What are you enjoying right now?
Sometimes, we need to step back and ask a question like that.
Philippians 4:8 challenges believers to think and dwell on “whatever is true, whatever is honorable, whatever is just, whatever is pure, whatever is lovely, whatever is commendable.” So the Facts & Trends staff would like to regularly share our “Favorites” at the moment.
It might be a new book or podcast we’re enjoying or something going on in our lives we want to share. Hopefully, you’ll think about things that are your favorites right now and maybe find something else to add to that list.
Aaron Earls (@WardrobeDoor), online editor: I know it’s Super Bowl week and everyone is focused on football, but this Wall Street Journal article on the history of the basketball jump shot is fascinating and potentially instructive for church leaders.
Today, the jump shot is considered one of the fundamental aspects of the game, but that wasn’t always the case. The two-handed set shot (with both feet on the ground) was the way everyone played. When players started using the jump shot, the University of Kansas’ legendary coach Phog Allen said the move was unfair. Hall of Fame coach and player Dick McGuire worried it would give one player too much power and rob the game of teamwork.
Years later, we see how unfounded those concerns were. The jump shot was part of the game’s evolution and have only bettered the game and its execution.Those first jump shooters used the new ability to lead their teams to national championships. But innovation is often scary in the moment—in sports and in the church. We always need to be reminded to try new things to reach new people with the gospel.
Carol Pipes (@CarolPipes), editor: I’ve been reading Randy Alcorn’s Happiness, about how God not only wants us to be happy, He commands it. As someone who’s nickname in high school was “Smiley,” I appreciate Alcorns biblical view of happiness. This book is not about putting on a fake expression of happiness. It’s about discovering happiness in Christ.
“Until Christ completely cures us and this world, our happiness will be punctuated by times of great sorrow. But that doesn’t mean we can’t be predominantly happy in Christ,” writes Alcorn. “Being happy as the norm rather than the exception is not wishful thinking. It’s based on solid facts: God secured our eternal happiness through a cross and an empty tomb. He is with us and in us right this moment. And he tells us to be happy in him.” Now, that’s something to smile about.
I highly recommend the book and now there’s a small-group Bible study to go with it. Happiness Bible Study Book includes a six-session study for the group, individual study, applicable Scripture, and a group discussion guide.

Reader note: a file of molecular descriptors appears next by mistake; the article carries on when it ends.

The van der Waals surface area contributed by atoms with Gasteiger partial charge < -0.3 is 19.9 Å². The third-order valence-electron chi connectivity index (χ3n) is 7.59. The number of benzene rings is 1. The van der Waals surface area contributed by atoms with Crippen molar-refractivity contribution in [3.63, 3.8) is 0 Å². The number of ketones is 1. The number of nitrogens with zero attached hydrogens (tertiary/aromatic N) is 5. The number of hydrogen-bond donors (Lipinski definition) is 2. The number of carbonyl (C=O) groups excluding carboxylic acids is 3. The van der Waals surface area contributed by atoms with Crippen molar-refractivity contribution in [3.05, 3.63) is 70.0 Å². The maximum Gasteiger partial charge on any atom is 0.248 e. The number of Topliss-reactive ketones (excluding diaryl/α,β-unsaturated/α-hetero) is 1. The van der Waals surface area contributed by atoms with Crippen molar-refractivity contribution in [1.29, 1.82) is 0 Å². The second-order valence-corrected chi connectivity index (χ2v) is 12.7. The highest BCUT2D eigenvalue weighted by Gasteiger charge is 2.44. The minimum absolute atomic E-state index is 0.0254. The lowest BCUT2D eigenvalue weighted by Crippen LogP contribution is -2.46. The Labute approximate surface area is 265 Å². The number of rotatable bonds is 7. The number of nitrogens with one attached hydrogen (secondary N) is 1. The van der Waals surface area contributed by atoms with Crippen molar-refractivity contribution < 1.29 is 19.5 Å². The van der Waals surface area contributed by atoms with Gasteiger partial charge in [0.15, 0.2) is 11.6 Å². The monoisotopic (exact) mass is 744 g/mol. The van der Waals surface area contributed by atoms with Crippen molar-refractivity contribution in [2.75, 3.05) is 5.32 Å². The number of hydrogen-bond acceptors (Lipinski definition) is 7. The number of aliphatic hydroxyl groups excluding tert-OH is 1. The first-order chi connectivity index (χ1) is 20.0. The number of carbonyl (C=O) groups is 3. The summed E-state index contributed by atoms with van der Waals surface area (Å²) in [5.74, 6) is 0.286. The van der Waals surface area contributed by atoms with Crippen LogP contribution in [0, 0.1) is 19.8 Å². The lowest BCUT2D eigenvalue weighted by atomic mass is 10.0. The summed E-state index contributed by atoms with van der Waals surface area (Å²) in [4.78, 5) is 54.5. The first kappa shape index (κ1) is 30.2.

Lisa Green (@lisaccgreen), managing editor: For Paul Kalanithi, becoming a neurosurgeon was part of a quest for “capital-T Truth.” His diagnosis of terminal lung cancer at age 36, just as he was completing his medical training, brought his search for meaning into sharp focus.
“I began to realize that coming in such close contact with my own mortality had changed both nothing and everything,” Kalanithi wrote in his compelling memoir, When Breath Becomes Air, published posthumously.
“Before my cancer was diagnosed, I knew that someday I would die, but I didn’t know when. After the diagnosis, I knew that someday I would die, but I didn’t know when. But now I knew it acutely.”
Raised in a Christian family, Kalanithi had turned in his 20s to a scientific, atheistic worldview. “The problem, however, eventually became evident: to make science the arbiter of metaphysics is to banish not only God from the world but also love, hate, meaning—to consider a world that is self-evidently not the world we live in.”
After a long stretch, Kalanithi returned to Christianity and its central tenets of sacrifice, redemption, and forgiveness.
“Science may provide the most useful way to organize empirical, reproducible data,” he wrote, “but its power to do so is predicated on its inability to grasp the most central aspects of human life: hope, fear, love, hate, beauty, envy, honor, weakness, striving, suffering, virtue.”
Bob Smietana (@BobSmietana), senior writer: My favorite is that Cinderella Man, a documentary about singer and songwriter Doug Seegers, is now on iTunes.
Seeger, who is in his 60s, was living under a bridge in Nashville when he met two Swedish filmmakers. They asked him to play something. He struck up a tune called “Going Down the River.”
They caught the song on film and before long he was in a studio recording the tune, then on the top of the iTunes and Spotify chart in Sweden. It’s a great story and the movie covers Seeger’s first tour of Sweden, where he’s a huge star.
Katie Shull (@KShull), graphic designer: My kids actually got some adult coloring books for Christmas. Mostly because that’s the new trendy thing to do. Little did I know, there is research they are actually good for your brain. I think I ended up coloring in them more than the girls, because it is in fact fun and relaxing. They do have them online now, too, so it’s easier to do them on the go.
What has made you smile so far this week? What would be your favorite today?